Pure, heart pounding intensity.
There’s no other way to describe the 97th running of the Indianapolis 500. And when it was over, the most popular driver in the field who’d never won the race–someone who fans have tried to will to victory over and over again–finally saw his dream come true.
KV Racing’s Tony Kanaan is no longer a bridesmaid after winning one of the most thrilling Indy 500s in years as he took Chevy to Victory Lane in his 12th Indy 500 start, dueling with his former teammates at Andretti Autosport to earn the sport’s biggest prize.
“We had a great car, said Kanaan. “I knew that from the get-go. We had a great plan. It was one of those days. Everything was so smooth. Jimmy was calm. I was calm. But, 11 times I have been here I had the same thing.”
Kanaan nearly won last year, but a caution on lap 199 prevented that from happening, just as it did in 2007 when rain brought an early end to the race, allowing his friend Dario Franchitti to win his first 500.
“With six laps to go when I wasn’t in the lead, I thought it might be my day. I knew I had to get the lead on the restart because it could be a yellow which happened plenty of times to me here. Which is funny. Yellows were my best friend. I never had a doubt I could win this thing.”
Kanaan, who married Lauren Bohlander earlier this year, had the assembled media laughing hard when he said “Every time I got married I won a championship or a race!”
Realizing he essentially said he’d need to get divorced and married again to keep winning, he then looked over to his new bride and said, “Honey, it’s OK, I don’t want to win anything anymore!”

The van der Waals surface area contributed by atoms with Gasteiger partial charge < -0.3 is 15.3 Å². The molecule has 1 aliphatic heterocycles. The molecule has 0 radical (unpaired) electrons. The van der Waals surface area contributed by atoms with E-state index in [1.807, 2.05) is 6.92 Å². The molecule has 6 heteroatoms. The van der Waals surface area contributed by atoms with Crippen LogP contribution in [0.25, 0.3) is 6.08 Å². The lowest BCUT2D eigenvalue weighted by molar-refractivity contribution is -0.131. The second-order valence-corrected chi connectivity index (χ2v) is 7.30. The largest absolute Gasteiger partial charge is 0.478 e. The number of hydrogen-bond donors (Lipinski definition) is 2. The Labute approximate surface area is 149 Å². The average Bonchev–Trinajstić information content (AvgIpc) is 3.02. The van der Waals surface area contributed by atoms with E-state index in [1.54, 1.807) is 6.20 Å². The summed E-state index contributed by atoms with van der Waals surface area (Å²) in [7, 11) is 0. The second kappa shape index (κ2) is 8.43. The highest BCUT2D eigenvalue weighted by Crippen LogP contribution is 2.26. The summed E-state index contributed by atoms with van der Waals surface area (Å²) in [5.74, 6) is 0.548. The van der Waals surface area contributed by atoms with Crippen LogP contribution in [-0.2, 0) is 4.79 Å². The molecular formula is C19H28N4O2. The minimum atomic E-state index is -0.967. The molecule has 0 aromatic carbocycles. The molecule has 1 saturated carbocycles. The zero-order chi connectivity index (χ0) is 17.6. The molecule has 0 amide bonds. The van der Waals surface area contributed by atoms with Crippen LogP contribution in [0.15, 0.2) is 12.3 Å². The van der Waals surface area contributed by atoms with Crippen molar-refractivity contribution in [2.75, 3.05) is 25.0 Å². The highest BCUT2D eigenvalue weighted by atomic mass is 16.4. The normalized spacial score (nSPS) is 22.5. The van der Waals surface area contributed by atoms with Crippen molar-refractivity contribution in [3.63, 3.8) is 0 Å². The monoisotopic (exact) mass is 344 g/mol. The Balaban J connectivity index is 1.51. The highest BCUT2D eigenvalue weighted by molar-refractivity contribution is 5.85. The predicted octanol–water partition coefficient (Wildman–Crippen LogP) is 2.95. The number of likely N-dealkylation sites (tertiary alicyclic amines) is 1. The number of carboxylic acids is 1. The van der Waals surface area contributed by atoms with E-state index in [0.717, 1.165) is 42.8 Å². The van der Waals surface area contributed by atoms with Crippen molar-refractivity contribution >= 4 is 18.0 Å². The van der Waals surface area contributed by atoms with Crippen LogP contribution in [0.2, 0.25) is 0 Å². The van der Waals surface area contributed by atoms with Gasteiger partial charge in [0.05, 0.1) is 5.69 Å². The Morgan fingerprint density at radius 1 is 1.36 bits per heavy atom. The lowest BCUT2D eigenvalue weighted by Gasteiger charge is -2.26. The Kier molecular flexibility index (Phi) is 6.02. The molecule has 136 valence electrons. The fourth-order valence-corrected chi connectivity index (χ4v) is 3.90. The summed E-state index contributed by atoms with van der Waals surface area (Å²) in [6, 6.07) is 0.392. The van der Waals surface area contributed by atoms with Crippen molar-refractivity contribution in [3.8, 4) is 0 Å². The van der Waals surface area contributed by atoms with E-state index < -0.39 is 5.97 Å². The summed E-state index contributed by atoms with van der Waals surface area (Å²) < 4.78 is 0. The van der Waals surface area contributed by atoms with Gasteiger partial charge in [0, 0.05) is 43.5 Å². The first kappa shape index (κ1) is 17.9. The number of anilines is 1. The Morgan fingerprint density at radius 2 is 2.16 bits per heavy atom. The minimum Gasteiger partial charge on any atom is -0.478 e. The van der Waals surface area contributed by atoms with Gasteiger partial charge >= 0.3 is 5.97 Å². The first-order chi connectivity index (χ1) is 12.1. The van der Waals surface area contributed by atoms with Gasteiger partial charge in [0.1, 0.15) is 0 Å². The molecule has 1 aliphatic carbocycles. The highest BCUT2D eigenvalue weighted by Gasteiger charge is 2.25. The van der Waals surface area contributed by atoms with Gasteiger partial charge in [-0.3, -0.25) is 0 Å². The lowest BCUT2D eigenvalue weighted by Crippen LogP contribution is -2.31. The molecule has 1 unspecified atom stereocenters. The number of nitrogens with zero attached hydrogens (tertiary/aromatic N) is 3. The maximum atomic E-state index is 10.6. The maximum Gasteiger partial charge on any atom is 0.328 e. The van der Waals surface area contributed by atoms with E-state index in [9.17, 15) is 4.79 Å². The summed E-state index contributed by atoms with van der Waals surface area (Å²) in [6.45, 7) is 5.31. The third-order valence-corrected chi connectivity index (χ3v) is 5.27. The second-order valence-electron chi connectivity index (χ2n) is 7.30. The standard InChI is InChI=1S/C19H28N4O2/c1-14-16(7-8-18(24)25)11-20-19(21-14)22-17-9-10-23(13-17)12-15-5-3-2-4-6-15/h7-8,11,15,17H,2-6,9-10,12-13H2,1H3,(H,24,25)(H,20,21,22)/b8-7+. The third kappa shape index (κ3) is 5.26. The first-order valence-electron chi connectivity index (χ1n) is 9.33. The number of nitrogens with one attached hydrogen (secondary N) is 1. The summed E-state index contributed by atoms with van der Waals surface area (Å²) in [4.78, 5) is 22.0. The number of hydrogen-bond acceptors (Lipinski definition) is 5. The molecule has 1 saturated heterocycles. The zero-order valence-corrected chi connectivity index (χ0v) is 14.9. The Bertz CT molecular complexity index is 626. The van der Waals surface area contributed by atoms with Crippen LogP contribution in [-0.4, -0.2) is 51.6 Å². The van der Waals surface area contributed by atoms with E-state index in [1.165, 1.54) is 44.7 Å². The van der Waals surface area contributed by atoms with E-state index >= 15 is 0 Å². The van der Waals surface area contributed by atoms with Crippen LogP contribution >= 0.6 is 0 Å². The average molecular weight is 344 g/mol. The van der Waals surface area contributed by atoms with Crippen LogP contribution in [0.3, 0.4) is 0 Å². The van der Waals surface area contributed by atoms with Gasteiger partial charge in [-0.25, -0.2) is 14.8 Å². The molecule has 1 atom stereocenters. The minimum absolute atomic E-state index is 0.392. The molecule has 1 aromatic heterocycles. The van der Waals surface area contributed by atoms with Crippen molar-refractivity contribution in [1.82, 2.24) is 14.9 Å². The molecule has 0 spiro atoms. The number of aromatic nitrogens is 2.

The 2004 IndyCar Series champion led 15 different times throughout the contest, passing polesitter Ed Carpenter for the lead on Lap 9 and fighting among the top 5 all day–sometimes taking and surrendering the lead on the same lap.
A late-race yellow made for a wild restart on Lap 197 where Kanaan passed Ryan Hunter-Reay, setting a staggering record of 68 lead changes, double the previous record of 34 from last year–and when TK’s friend Dario Franchitti crashed on the same lap, the ensuing caution on Lap 198 sealed the Brazilian’s first win and produced a deafening cheer from the few hundred thousand fans in attendance.
The race also broke the record for the fastest Indy 500 in history with an average speed of 187.433 mph.
Andretti Autosport rookie Carlos Munoz raced his way to second in the final laps–the exact position he started from–while teammate Ryan Hunter-Reay completed the top 3 and Marco Andretti took fourth, giving Chevy first through fourth on a day where Honda had no answer for the Bowtie. Dale Coyne Racing’s Justin Wilson finished fifth, the first of the Honda runners.
And among the powerhouse teams, Penske couldn’t get it done. Andretti came up short and Ganassi Racing was nowhere to be found. It was the unheralded KV Racing that did the seemingly impossible by breaking through to win its first IZOD IndyCar Series race on the sport’s biggest stage–just as Bryan Herta Autosport and Dan Wheldon did in 2011.
And in a final tale of ridiculousness, Kanaan’s car remains unsponsored for the next three IndyCar events. Something tells me that problem will be solved rather quickly.